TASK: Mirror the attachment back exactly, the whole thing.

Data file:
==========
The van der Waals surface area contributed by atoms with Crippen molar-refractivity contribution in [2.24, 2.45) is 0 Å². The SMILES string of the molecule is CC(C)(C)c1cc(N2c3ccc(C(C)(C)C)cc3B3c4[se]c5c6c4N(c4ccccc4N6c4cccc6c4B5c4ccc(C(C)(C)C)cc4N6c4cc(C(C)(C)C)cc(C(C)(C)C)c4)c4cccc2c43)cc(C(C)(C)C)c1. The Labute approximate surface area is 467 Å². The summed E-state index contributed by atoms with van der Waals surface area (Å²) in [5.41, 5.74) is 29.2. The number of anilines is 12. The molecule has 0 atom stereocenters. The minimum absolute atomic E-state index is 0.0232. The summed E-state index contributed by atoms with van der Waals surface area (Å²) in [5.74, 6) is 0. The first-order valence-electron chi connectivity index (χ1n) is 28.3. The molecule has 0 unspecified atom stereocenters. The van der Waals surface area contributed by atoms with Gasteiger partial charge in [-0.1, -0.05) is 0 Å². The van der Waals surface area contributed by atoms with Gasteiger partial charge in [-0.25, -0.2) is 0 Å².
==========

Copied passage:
The van der Waals surface area contributed by atoms with Crippen molar-refractivity contribution in [2.24, 2.45) is 0 Å². The SMILES string of the molecule is CC(C)(C)c1cc(N2c3ccc(C(C)(C)C)cc3B3c4[se]c5c6c4N(c4ccccc4N6c4cccc6c4B5c4ccc(C(C)(C)C)cc4N6c4cc(C(C)(C)C)cc(C(C)(C)C)c4)c4cccc2c43)cc(C(C)(C)C)c1. The Labute approximate surface area is 467 Å². The summed E-state index contributed by atoms with van der Waals surface area (Å²) in [5.41, 5.74) is 29.2. The number of anilines is 12. The molecule has 0 atom stereocenters. The minimum absolute atomic E-state index is 0.0232. The summed E-state index contributed by atoms with van der Waals surface area (Å²) in [5.74, 6) is 0. The first-order valence-electron chi connectivity index (χ1n) is 28.3. The molecule has 0 unspecified atom stereocenters. The van der Waals surface area contributed by atoms with Gasteiger partial charge in [-0.1, -0.05) is 0 Å². The van der Waals surface area contributed by atoms with Gasteiger partial charge in [-0.25, -0.2) is 0 Å².